What can we learn by playing in the dirt?

Last week I shared a message that really resonated with me from an entry in The Daily Stoic by Ryan Holiday. This week I want to talk about a different message that he shared earlier this week in his Daily Dad email. As you may be able to tell, I enjoy reading his thoughts and applying them to my life.

     Earlier this week, his email was focused on teaching children responsibility. He explained the simplicity of using gardening to teach that lesson. The flowers and vegetables are just one of the great outcomes from the time spent in the garden, but the lessons can last a lifetime!

The application of this concept in my home is even more valuable to me. You have probably noticed that we have a lot of plants in the office, but you should see our house and yard! Dr. Carol LOVES plants, and would definitely argue that we need more of them throughout the office. Nothing makes her happier than having a day with nothing to do but to dig in her garden, or cut flowers from the flower garden in our back yard, or pick the vegetables that she has grown.

In the email, Holiday highlights a book titled Outdoor Kids in an Indoor World by Steven Rinella (which I have not read yet...). He boils down the book to two key bullet points when using the concept of a garden to teach responsibility.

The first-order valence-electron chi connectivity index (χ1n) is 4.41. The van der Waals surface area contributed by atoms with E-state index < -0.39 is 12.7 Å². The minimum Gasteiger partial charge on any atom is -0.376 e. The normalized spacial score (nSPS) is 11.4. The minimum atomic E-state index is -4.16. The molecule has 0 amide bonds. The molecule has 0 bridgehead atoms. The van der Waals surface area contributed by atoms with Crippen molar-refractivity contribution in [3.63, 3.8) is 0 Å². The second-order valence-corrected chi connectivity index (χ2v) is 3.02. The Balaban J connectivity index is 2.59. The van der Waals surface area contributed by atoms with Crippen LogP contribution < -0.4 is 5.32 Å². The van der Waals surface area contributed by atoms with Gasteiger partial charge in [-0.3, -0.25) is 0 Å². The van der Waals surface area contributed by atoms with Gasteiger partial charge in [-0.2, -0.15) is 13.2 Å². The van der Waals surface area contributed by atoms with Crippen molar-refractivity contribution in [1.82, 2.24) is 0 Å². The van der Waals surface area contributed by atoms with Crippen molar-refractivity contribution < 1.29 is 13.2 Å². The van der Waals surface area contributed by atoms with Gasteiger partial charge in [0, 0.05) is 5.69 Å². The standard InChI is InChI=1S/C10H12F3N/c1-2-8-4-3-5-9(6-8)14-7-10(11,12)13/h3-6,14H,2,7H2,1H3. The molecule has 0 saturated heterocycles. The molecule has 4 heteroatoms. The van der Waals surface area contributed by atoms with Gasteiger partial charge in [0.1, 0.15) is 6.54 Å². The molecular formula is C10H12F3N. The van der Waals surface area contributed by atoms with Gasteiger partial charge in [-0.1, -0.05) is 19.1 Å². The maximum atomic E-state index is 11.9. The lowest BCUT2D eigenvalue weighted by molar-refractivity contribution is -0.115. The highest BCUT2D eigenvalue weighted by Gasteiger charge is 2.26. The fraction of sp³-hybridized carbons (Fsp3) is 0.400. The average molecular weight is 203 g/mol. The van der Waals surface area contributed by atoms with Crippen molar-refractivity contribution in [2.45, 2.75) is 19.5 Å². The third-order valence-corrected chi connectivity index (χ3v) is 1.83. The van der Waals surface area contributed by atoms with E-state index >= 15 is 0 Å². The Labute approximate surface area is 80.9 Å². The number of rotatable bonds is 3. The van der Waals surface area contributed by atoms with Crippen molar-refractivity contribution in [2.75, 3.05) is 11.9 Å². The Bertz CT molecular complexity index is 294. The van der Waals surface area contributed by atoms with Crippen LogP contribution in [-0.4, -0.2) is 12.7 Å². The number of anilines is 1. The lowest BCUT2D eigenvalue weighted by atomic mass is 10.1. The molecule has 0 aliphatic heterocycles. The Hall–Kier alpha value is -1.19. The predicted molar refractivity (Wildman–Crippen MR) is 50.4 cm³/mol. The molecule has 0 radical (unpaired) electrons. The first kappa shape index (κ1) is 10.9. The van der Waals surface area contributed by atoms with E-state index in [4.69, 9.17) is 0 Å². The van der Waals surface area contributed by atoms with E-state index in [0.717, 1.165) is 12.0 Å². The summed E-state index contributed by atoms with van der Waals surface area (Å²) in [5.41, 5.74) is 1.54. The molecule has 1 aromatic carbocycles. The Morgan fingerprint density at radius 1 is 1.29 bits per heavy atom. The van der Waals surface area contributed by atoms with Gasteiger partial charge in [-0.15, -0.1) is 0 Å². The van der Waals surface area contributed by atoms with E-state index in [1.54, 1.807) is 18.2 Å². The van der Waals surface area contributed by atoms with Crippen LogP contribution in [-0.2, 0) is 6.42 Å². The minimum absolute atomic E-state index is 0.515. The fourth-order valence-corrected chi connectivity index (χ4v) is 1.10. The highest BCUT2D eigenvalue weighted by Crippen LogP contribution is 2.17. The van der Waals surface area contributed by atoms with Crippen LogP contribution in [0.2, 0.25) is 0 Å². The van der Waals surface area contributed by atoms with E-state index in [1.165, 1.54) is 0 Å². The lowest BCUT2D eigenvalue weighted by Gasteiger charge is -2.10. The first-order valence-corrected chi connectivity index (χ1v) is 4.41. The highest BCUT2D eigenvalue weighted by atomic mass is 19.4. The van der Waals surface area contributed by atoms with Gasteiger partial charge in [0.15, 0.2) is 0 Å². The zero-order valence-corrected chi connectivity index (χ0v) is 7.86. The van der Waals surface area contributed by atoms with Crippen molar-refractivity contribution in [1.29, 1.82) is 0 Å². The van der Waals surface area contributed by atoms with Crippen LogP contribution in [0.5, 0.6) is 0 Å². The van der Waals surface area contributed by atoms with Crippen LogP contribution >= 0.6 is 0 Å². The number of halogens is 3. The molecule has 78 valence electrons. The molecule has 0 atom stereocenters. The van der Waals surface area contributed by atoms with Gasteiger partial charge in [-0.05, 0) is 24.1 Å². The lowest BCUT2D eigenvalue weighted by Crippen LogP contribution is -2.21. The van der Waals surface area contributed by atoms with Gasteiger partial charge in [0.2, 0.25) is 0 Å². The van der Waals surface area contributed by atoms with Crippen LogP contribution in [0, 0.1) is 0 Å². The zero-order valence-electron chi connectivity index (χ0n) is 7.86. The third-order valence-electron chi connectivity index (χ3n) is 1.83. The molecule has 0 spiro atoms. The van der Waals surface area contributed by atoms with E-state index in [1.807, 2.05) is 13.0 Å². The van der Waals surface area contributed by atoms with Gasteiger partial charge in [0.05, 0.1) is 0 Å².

1 - "Through our actions, we have the power to make things thrive."

2 - "Neglect is deadly"

Could it be any simpler than that? That message is so true in so many varied aspects of our life. At work. At home. With friends and neighbors. The message applies everywhere! 

The gardening process can obviously teach us a lot, but the plants themselves can teach some pretty cool lessons too.

1 - Plants don't set limits on themselves

2 - Plants get stronger by enduring struggles

3 - Plants are always looking at the bright side (AKA the sun)

4 - Plants adapt to the changes that life throws at them.

5 - Plants grow at their own pace.

Whether you are talking about time spent gardening or the plant itself, there are a lot of lessons to be learned while playing in the dirt!   

Movement is my medicine,

Dr. William "Chip" Bleam

Dr. William "Chip" Bleam


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